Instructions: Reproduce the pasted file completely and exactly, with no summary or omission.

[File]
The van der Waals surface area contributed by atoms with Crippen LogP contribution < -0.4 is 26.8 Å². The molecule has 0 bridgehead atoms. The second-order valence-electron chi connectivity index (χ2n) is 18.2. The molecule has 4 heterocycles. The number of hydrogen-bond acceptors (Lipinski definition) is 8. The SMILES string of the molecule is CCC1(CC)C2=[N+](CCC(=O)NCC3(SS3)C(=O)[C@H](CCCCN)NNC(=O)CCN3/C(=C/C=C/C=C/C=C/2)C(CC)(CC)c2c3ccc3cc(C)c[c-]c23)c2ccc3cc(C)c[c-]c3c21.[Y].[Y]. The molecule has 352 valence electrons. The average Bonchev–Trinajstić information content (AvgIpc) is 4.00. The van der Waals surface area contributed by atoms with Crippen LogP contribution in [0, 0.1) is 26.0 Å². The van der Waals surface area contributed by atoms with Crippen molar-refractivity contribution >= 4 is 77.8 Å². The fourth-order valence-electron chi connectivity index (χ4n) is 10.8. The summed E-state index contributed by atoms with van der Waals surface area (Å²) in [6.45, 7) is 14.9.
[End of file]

The van der Waals surface area contributed by atoms with Crippen LogP contribution < -0.4 is 26.8 Å². The molecule has 0 bridgehead atoms. The second-order valence-electron chi connectivity index (χ2n) is 18.2. The molecule has 4 heterocycles. The number of hydrogen-bond acceptors (Lipinski definition) is 8. The SMILES string of the molecule is CCC1(CC)C2=[N+](CCC(=O)NCC3(SS3)C(=O)[C@H](CCCCN)NNC(=O)CCN3/C(=C/C=C/C=C/C=C/2)C(CC)(CC)c2c3ccc3cc(C)c[c-]c23)c2ccc3cc(C)c[c-]c3c21.[Y].[Y]. The molecule has 352 valence electrons. The average Bonchev–Trinajstić information content (AvgIpc) is 4.00. The van der Waals surface area contributed by atoms with Crippen LogP contribution in [0, 0.1) is 26.0 Å². The van der Waals surface area contributed by atoms with Crippen molar-refractivity contribution >= 4 is 77.8 Å². The fourth-order valence-electron chi connectivity index (χ4n) is 10.8. The summed E-state index contributed by atoms with van der Waals surface area (Å²) in [6.45, 7) is 14.9.